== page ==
Draft PPS18: Renewable Energy
Annex 1 Small Hydro Technology
E2. The technology for harnessing waterpower is well established. Water flowing from a higher to a lower level is used to drive a turbine, which produces mechanical energy. This mechanical energy is usually turned into electrical energy by a generator, or more rarely to drive a useful mechanical device.
E3. The energy produced is directly proportional to the volume of water and the vertical distance it falls. Thus, a similar amount of energy could be produced from a small volume of water falling over a long vertical distance (high head), as from a larger amount of water falling a much shorter vertical distance (low head).
E4. The majority of schemes will be ‘run of river’, where water is taken from a river from behind a low weir, with no facility for water storage, and returned to the same watercourse after passing through the turbine. In addition, there is some potential for small hydro installed on existing reservoirs, but these may also be treated as ‘run of river’, as they do not involve the construction of a new impounding structure.
E5. Pumped storage schemes are capable of being used in conjunction with more intermittent forms of renewable energy to smooth out the intermittency by providing an element of energy storage. During periods of low demand, but when the prime resource is available, excess energy is used to pump water from a lower level to a higher level reservoir. During periods when demand is high and the prime resource availability is low, the water from the higher reservoir is released via a turbine to the lower reservoir to generate electricity. Such schemes may require the construction of two new reservoirs, but apart from this, the technology employed, and the implications for the planning system, are similar to those outlined in this section. However, because of the cost involved, pumped storage schemes of less than 1MW are likely to be extremely rare.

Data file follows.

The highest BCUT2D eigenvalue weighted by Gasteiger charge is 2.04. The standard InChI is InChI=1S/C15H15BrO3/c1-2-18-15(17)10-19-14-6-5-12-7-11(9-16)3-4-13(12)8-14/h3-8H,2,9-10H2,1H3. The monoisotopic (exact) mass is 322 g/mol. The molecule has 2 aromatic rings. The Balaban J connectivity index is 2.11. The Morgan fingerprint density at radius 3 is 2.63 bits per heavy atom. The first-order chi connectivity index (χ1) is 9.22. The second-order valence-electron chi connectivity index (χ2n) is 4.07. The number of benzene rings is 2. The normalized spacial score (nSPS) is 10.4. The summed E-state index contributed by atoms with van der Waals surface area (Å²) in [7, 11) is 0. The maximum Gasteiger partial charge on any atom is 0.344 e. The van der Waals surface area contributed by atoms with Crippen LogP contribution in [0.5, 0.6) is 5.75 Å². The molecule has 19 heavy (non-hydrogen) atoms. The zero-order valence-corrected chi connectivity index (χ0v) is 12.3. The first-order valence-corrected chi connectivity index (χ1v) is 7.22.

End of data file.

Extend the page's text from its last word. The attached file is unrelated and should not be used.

The essential elements of a hydro scheme are as follows:
- a source of water that will provide a reasonably constant supply. Sufficient depth of water is required at the point at which water is taken from the watercourse, and this is achieved by building a low weir (typically around 2 metres high) across the watercourse. This is called the ‘intake’;
- a pipeline, often known as a penstock, to connect the intake to the turbine. A short open ‘headrace’ channel may be required between the intake and the pipeline, but long headrace channels are rare due to environmental and economic constraints;
- a building housing the turbine, generator and ancillary equipment – the ‘turbine house’.
- a ‘tailrace’ returning the water to the watercourse; and,
- a link to the electricity network, or the user’s premises.
This section contains the following sub-categories: